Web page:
Review article: non-alcoholic fatty liver disease and hepatitis C--risk factors and clinical implications.Aliment Pharmacol Ther. 2005 Nov; 22 Suppl 2:48-51.AP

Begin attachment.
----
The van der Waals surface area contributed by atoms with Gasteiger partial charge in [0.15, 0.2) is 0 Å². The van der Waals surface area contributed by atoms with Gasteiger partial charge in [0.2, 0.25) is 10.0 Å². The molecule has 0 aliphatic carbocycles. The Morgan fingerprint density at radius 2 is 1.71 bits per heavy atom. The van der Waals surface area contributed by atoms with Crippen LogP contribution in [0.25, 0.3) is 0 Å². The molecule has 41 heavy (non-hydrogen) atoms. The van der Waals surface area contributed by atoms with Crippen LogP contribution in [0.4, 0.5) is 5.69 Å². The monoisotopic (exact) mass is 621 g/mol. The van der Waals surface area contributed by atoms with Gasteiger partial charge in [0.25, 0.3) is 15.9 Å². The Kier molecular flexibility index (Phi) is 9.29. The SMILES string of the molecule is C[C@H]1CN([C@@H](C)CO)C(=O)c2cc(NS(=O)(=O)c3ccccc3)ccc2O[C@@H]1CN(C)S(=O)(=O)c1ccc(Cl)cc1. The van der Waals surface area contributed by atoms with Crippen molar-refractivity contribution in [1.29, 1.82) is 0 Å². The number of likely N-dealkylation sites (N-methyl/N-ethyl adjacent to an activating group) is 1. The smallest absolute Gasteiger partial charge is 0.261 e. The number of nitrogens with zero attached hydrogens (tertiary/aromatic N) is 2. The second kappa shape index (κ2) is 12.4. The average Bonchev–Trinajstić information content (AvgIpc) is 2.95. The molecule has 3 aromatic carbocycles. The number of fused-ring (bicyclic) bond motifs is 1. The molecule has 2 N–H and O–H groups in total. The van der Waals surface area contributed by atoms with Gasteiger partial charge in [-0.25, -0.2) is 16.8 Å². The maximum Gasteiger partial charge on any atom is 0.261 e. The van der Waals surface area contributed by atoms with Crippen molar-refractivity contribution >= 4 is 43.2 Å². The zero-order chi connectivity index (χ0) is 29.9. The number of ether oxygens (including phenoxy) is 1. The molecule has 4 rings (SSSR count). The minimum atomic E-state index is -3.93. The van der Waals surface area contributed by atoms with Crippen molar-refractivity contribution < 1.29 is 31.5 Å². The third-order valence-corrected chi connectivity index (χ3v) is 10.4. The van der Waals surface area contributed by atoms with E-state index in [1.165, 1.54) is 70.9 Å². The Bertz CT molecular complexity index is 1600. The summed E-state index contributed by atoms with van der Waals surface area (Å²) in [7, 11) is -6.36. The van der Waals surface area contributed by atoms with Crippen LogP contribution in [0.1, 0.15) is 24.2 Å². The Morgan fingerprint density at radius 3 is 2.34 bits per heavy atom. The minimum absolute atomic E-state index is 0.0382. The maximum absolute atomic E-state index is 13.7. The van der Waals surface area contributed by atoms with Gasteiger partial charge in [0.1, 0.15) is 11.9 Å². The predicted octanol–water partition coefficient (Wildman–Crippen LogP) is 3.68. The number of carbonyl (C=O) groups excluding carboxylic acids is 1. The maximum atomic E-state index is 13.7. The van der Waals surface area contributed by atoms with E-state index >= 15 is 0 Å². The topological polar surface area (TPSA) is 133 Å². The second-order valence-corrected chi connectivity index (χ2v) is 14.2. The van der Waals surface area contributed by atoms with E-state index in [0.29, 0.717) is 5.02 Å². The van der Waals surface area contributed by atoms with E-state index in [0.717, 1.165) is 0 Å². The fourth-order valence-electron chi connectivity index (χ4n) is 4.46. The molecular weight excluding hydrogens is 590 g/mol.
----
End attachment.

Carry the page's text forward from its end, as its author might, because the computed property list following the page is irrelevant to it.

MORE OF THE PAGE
Hepatitis C and non-alcoholic fatty liver disease (NAFLD) are the two most common liver diseases in the Western hemisphere. It is therefore natural that these conditions often co-exist in the same individual. Hepatitis C, especially genotype 3, is often associated with hepatic steatosis. In subjects with genotype 3 infection, a sustained virologic response to treatment is associated with improvement in hepatic steatosis. The diagnosis of NAFLD in a subject with hepatitis C infection is based on the presence of hepatic steatosis. Most investigators require the presence of at least grade II steatosis to warrant a diagnosis of concomitant NAFLD because the significance of minimal steatosis is uncertain. The presence of steatohepatitis is surmised by the additional presence of Mallory bodies, cytologic ballooning and pericellular fibrosis. It is of paramount importance to exclude alcohol as a cause of these histologic findings in this population before a diagnosis of NAFLD is made. The presence of NAFLD in subjects with hepatitis C genotype 1 infection is most strongly associated with the presence of the metabolic syndrome and insulin resistance. The degree of hepatic steatosis correlates with the degree of hepatic fibrosis and the presence of concomitant steatosis is associated with more advanced fibrosis. The presence of cytologic ballooning confers an additional risk for increased fibrosis. Insulin resistance and hyperinsulinemia have been associated with increased collagen production by hepatic stellate cells. Subjects with hepatitis C and NAFLD are more likely to be virologic nonresponders following anti-HCV therapy. The value of treating insulin resistance and NAFLD prior to antiviral therapy remains to be experimentally verified.